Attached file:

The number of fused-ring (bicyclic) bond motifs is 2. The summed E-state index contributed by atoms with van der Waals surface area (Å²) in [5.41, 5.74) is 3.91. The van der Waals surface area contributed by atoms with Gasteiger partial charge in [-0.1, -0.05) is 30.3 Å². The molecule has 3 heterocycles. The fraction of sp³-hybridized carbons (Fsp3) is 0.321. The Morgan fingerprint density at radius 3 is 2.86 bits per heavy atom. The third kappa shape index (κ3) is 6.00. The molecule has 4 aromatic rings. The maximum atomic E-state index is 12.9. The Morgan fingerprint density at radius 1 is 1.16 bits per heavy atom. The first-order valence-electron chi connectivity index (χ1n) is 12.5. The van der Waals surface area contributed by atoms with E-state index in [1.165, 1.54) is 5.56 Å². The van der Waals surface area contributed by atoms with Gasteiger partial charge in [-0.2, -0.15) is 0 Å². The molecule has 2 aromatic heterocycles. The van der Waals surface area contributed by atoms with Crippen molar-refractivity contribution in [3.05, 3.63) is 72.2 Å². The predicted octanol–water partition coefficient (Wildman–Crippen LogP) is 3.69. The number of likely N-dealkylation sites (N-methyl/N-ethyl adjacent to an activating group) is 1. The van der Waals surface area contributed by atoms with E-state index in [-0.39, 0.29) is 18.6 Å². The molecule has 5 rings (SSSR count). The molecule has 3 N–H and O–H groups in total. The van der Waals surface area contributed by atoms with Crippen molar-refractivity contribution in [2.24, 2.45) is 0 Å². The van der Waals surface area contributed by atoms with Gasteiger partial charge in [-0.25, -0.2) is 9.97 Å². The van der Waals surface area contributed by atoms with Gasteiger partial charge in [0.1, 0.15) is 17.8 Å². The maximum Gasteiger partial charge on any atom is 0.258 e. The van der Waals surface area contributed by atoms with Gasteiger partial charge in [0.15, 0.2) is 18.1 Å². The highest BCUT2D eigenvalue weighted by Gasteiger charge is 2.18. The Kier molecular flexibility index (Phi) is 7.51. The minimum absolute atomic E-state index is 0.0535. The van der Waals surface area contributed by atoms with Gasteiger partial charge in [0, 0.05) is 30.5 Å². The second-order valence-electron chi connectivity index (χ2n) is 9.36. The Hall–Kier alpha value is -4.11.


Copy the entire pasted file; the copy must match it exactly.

The number of fused-ring (bicyclic) bond motifs is 2. The summed E-state index contributed by atoms with van der Waals surface area (Å²) in [5.41, 5.74) is 3.91. The van der Waals surface area contributed by atoms with Gasteiger partial charge in [-0.1, -0.05) is 30.3 Å². The molecule has 3 heterocycles. The fraction of sp³-hybridized carbons (Fsp3) is 0.321. The Morgan fingerprint density at radius 3 is 2.86 bits per heavy atom. The third kappa shape index (κ3) is 6.00. The molecule has 4 aromatic rings. The maximum atomic E-state index is 12.9. The Morgan fingerprint density at radius 1 is 1.16 bits per heavy atom. The first-order valence-electron chi connectivity index (χ1n) is 12.5. The van der Waals surface area contributed by atoms with E-state index in [1.165, 1.54) is 5.56 Å². The van der Waals surface area contributed by atoms with Gasteiger partial charge in [-0.2, -0.15) is 0 Å². The molecule has 2 aromatic heterocycles. The van der Waals surface area contributed by atoms with Crippen molar-refractivity contribution in [3.05, 3.63) is 72.2 Å². The predicted octanol–water partition coefficient (Wildman–Crippen LogP) is 3.69. The number of likely N-dealkylation sites (N-methyl/N-ethyl adjacent to an activating group) is 1. The van der Waals surface area contributed by atoms with E-state index in [-0.39, 0.29) is 18.6 Å². The molecule has 5 rings (SSSR count). The molecule has 3 N–H and O–H groups in total. The van der Waals surface area contributed by atoms with Crippen molar-refractivity contribution in [2.24, 2.45) is 0 Å². The van der Waals surface area contributed by atoms with Gasteiger partial charge in [-0.25, -0.2) is 9.97 Å². The van der Waals surface area contributed by atoms with Gasteiger partial charge in [0.1, 0.15) is 17.8 Å². The maximum Gasteiger partial charge on any atom is 0.258 e. The van der Waals surface area contributed by atoms with Gasteiger partial charge in [0.15, 0.2) is 18.1 Å². The highest BCUT2D eigenvalue weighted by Gasteiger charge is 2.18. The Kier molecular flexibility index (Phi) is 7.51. The minimum absolute atomic E-state index is 0.0535. The van der Waals surface area contributed by atoms with Gasteiger partial charge in [0, 0.05) is 30.5 Å². The second-order valence-electron chi connectivity index (χ2n) is 9.36. The Hall–Kier alpha value is -4.11.